My Tribute To Baby Boomer Robin Williams

Robin Williams gave generously of himself to the Challenged Athletes Foundation.

Robin Williams gave generously of himself to the Challenged Athletes Foundation.

There’s nothing that says mortality like when someone of your generation dies.

Robin Williams is gone, and if you don’t know that it’s because you’ve been too deeply engrossed in “America’s Got Talent,” “Cops” or “Hardcore Pawn.” (Yes, that’s a real name of a reality show but don’t ask me what it’s about because I don’t do reality shows.)

So Williams is dead and you know what that means, don’t you?

Another Baby Boomer bites the dust.

And I don’t say that lightly. As a Baby Boomer myself, I dread hearing about Baby Boomers dying. For decades we’ve been a force to be reckoned with. “The Power of One,” “Never trust anyone over 30,” and all that.

I don’t want to lose the strength we’ve had just by our numbers.

These days, it’s like being on the Titanic. The ship’s slowly tipping over and the passengers are dropping like flies. I’m still holding on, but you never know. These arms aren’t that strong, not even with the seven-pound weights I lift every night. (Twelve, if you count Oliver, my chunky little Maltipoo.)

So, it’s stressful, to say the least. Add to it, some guy named James Love started a death clock for Baby Boomers. It’s keeping track of how many of us are left. When I last looked, nearly 15% of Baby Boomers in the U.S. are already dead. But overall, there are still 72 million of us left, though it’s changing every day.

Back to Robin Williams: I feel like I grew into adulthood with Robin. He started out on “Mork and Mindy,” just around the same time I moved out on my own and headed to college. Back then, we didn’t have any way to record shows, so I’d make it a point to be home when Mork came one. Williams as Mork was so different from any other comedian of the time. In hyper-mode , with the charm of a cuddly, sweet-eyed bear.

I loved him in “The World According to Garp.” Written by John Irving, it remains one of my favorite books. Williams played Garp. Two other actors starring in the film are Glenn Close, making her film debut as Garp’s mother, Jenny, and John Lithgow as Roberta.

The story is nothing short of bizarre. Who can forget the Ellen Jamesians who had their tongues removed in protest against the rape of an 11-year old by the same name? Talk about shooting yourself in the foot—or the mouth—to make a point. Still, the film is one of those rare times when the movie really did the book justice.

After that, Williams remained on the periphery of my life. I saw some of his other movies, too, but not all. And I certainly had no idea how much of a humanitarian, and philanthropist he was. Sure, I’d heard about Comic Relief, but I wasn’t really paying attention to what he, Billy Crystal and Whoopi Goldberg were up to.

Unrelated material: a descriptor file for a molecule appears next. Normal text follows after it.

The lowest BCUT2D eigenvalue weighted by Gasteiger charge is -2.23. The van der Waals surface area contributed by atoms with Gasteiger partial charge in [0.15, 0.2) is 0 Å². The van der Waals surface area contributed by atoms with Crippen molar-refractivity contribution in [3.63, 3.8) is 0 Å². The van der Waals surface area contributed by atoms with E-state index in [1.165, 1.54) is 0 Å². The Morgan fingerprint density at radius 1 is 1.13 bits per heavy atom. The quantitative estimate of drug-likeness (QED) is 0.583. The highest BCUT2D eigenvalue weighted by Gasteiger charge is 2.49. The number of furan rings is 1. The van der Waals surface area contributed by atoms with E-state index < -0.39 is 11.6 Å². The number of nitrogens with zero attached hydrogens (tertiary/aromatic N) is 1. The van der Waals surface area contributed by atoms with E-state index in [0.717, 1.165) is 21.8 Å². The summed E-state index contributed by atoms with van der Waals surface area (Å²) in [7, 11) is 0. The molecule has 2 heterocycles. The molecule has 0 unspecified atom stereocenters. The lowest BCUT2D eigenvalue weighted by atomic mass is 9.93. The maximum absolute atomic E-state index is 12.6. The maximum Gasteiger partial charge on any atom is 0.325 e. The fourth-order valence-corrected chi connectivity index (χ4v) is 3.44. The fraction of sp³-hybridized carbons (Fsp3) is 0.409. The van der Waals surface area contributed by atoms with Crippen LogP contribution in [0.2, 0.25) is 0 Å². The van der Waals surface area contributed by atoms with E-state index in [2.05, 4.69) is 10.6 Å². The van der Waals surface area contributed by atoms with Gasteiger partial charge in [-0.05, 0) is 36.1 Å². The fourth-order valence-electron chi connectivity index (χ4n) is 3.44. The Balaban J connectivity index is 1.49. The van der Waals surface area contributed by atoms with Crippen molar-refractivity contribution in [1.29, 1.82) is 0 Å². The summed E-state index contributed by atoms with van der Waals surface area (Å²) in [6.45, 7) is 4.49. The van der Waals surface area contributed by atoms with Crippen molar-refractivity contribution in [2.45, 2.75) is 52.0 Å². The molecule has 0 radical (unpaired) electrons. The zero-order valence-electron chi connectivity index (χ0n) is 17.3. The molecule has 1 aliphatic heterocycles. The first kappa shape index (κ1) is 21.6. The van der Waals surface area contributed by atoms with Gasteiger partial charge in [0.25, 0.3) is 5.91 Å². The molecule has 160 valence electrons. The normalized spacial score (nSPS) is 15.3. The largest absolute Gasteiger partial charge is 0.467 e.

All the good he did is coming out now, including his work with the Challenged Athletes Foundation, right here in San Diego. We are realizing the extent of his kindness, his heart, and his compassion. I grow more impressed with him with every heartbeat.

This week, I happened to be interviewing Travis Ricks, an amputee who lost his leg to cancer and who works for the Challenged Athletes Foundation as senior program manager and athlete relations. In his own words, Ricks had this to say of Williams:

“He was around quite a bit. He would talk to everybody. A celebrity of his status, you would think he’d shy away, but he came to our event and just accepted everybody, made us laugh, telling jokes. He had a special relationship with one of our challenged athletes, Rudy, who grew up through our organization. Robin and Rudy had a special bond.

“Robin would surprise us. He’d just show up to a couple of our events in San Francisco and decide to do an impromptu comedy act for us and we didn’t even know he was coming. He never made a big deal about his involvement with our organization, he also never made it seem like he was doing it as a celebrity giving to an organization. He did it because he really cared about what we were doing and the people here.

“He came every year until his heart attack, and he couldn’t do the race anymore. We always missed him, and he kept us in his heart. We actually just sent him a birthday card. We all signed it and sent it to him. We felt close to him. Now, we’ve lost a friend. He’s on our timeline on the wall (in the lobby). There’s a picture of him because of how important he was to the organization.”

Billy Crystal, upon hearing of Williams’ passing, tweeted, “No words.”

He’s right. There are no words to describe the collective shock and heartbreak felt around the world. No words.

Yet perhaps this might help:  In the 1996 film, “Jack,” Robin Williams could be talking about himself when he says,

“In the end, none of us have very long on this earth. Make your life spectacular. I know I did.”

When I think of Williams now, I like to picture him with his long-time friend, Christopher Reeve. The two knew each other since their days at Julliard.

I imagine Williams sitting on a park bench and Christopher Reeve in his wheelchair, wearing his Superman cape once more. The two have their heads bowed together, engrossed in conversation.  After all, they have much to catch up on. Maybe Reeve is showing him the ropes up there, too.

And there’s laughter. Laughter and unbridled joy.

30 thoughts on “My Tribute To Baby Boomer Robin Williams

  1. Hi Monica – Thank you for this moving tribute to Robin Williams. Actually, one of the surprising things I learned about him after his death was his love for poetry. I mean, even though I was awed by his performance in “Dead Poets’ Society”, I never knew he had a real life love for this art form. As for baby boomers dropping like flies, hey, we’ll all pass away eventually. it’s what you make of the life you have that counts.

    • There were so many amazing layers to him, it’s uncanny. I’ve been discovering the depth of his soul and am in awe. Like you, I wish I had had a better understanding of him prior to his death. The fact that he loved poetry speaks volumes. Do you think he also wrote some of his own?